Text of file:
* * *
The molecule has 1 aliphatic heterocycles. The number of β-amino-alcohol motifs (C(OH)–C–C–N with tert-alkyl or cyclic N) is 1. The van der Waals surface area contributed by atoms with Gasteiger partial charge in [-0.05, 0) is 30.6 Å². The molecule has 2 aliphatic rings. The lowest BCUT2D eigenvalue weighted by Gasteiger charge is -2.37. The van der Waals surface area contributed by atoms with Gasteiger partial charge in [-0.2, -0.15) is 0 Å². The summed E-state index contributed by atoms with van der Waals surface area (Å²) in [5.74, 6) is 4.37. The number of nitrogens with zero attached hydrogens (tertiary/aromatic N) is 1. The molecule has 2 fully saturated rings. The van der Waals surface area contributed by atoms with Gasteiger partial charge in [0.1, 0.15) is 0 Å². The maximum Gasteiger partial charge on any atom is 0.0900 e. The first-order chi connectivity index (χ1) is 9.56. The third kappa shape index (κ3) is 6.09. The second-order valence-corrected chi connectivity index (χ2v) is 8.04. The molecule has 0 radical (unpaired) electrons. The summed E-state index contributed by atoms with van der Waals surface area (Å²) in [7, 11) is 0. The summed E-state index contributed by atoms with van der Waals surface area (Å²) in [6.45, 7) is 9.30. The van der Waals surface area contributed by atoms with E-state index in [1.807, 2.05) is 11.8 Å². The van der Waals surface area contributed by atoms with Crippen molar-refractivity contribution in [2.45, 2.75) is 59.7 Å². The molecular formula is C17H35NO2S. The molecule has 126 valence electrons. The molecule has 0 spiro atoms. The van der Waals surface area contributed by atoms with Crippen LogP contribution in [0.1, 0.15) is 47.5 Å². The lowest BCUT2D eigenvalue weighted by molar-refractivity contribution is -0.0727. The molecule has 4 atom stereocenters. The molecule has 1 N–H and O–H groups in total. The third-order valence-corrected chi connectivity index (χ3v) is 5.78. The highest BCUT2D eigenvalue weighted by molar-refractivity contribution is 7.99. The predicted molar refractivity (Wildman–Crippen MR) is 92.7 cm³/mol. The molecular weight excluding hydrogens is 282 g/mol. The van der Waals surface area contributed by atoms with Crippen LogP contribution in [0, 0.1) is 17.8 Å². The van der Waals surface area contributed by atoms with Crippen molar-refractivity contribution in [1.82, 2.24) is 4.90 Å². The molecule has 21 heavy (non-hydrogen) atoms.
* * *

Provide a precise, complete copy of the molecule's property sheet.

The molecule has 1 aliphatic heterocycles. The number of β-amino-alcohol motifs (C(OH)–C–C–N with tert-alkyl or cyclic N) is 1. The van der Waals surface area contributed by atoms with Gasteiger partial charge in [-0.05, 0) is 30.6 Å². The molecule has 2 aliphatic rings. The lowest BCUT2D eigenvalue weighted by Gasteiger charge is -2.37. The van der Waals surface area contributed by atoms with Gasteiger partial charge in [-0.2, -0.15) is 0 Å². The summed E-state index contributed by atoms with van der Waals surface area (Å²) in [5.74, 6) is 4.37. The number of nitrogens with zero attached hydrogens (tertiary/aromatic N) is 1. The molecule has 2 fully saturated rings. The van der Waals surface area contributed by atoms with Gasteiger partial charge in [0.1, 0.15) is 0 Å². The maximum Gasteiger partial charge on any atom is 0.0900 e. The first-order chi connectivity index (χ1) is 9.56. The third kappa shape index (κ3) is 6.09. The second-order valence-corrected chi connectivity index (χ2v) is 8.04. The molecule has 0 radical (unpaired) electrons. The summed E-state index contributed by atoms with van der Waals surface area (Å²) in [7, 11) is 0. The summed E-state index contributed by atoms with van der Waals surface area (Å²) in [6.45, 7) is 9.30. The van der Waals surface area contributed by atoms with E-state index in [1.807, 2.05) is 11.8 Å². The van der Waals surface area contributed by atoms with Crippen molar-refractivity contribution in [2.45, 2.75) is 59.7 Å². The molecular formula is C17H35NO2S. The molecule has 126 valence electrons. The molecule has 0 spiro atoms. The van der Waals surface area contributed by atoms with Crippen LogP contribution in [0.1, 0.15) is 47.5 Å². The lowest BCUT2D eigenvalue weighted by molar-refractivity contribution is -0.0727. The molecule has 4 atom stereocenters. The molecule has 1 N–H and O–H groups in total. The third-order valence-corrected chi connectivity index (χ3v) is 5.78. The highest BCUT2D eigenvalue weighted by molar-refractivity contribution is 7.99. The predicted molar refractivity (Wildman–Crippen MR) is 92.7 cm³/mol. The molecular weight excluding hydrogens is 282 g/mol. The van der Waals surface area contributed by atoms with Crippen LogP contribution in [0, 0.1) is 17.8 Å². The van der Waals surface area contributed by atoms with Crippen molar-refractivity contribution in [1.82, 2.24) is 4.90 Å². The molecule has 21 heavy (non-hydrogen) atoms.